US Deaths Tied to 'Ubiquitous but Insidious' Lead: 410K a Year

About 10 times higher than what researchers previously thought
By Jenn Gidman,  Newser Staff
Posted Mar 13, 2018 8:07 AM CDT
Deaths Tied to Lead 10 Times Higher Than We Thought
In this Jan. 26, 2016, file photo, a registered nurse draws a blood sample from a student at an elementary school in Flint, Mich., to check for lead.   (AP Photo/Carlos Osorio, File)

A study on "ubiquitous but insidious" lead exposure is being deemed a "big deal" after researchers found a link between lead exposure and the deaths of around a quarter-million Americans annually from heart disease. In what USA Today says is the first study using a nationally representative sample to look at how low-level lead exposure is tied to deaths in the US, scientists kept tabs on more than 14,000 adults who took a national health survey between 1988 and 1994, then again in 2011. After looking at how many people died during this period—about 4,400 in total, 1,800 of those from cardiovascular disease—the study in the Lancet Public Health journal found about 256,000 deaths each year could be tied to lead exposure. The effects of lead on heart health had previously been thought to be much lower, especially at low levels of lead exposure, study lead author Bruce Lanphear tells CNN.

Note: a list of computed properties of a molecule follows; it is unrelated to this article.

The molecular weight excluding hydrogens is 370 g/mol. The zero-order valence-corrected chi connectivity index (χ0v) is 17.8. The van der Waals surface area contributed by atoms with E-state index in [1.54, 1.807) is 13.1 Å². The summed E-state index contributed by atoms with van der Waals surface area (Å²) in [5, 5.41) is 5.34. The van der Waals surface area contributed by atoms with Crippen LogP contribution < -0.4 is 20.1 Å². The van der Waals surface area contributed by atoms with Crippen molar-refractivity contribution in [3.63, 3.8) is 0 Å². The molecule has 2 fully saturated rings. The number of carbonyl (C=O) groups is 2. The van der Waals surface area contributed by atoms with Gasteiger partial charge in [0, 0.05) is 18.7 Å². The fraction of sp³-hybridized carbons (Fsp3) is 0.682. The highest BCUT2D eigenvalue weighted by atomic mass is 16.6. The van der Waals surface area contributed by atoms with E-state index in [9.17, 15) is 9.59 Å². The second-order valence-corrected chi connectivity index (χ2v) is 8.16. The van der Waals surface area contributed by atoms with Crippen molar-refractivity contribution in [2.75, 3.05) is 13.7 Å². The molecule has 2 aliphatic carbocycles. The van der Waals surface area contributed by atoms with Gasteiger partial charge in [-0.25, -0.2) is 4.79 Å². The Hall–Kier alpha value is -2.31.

Dr. Philip Landrigan, a Mount Sinai epidemiologist not involved with the study, explains that lead—which can show up in old water pipes, paint in older homes, industrial sites, plane fuel, and even certain foods—damages blood vessels' epithelial cells, which then ups the risk of plaque building up, possibly leading to a heart attack. The scientists also looked at all kinds of deaths, not just ones caused by heart disease, and found lead was tied to more than 410,000 US deaths annually—about 10 times more than what was previously believed to be the case, and not far off from the 480,000 smokers who die each year. The good news: Today's lead-exposure levels are much lower, meaning the next generation should hopefully see a lower death rate linked to lead. Consumer Reports offers some tips to keep you and your family safe. (There may be lead floating around your local gun range.)

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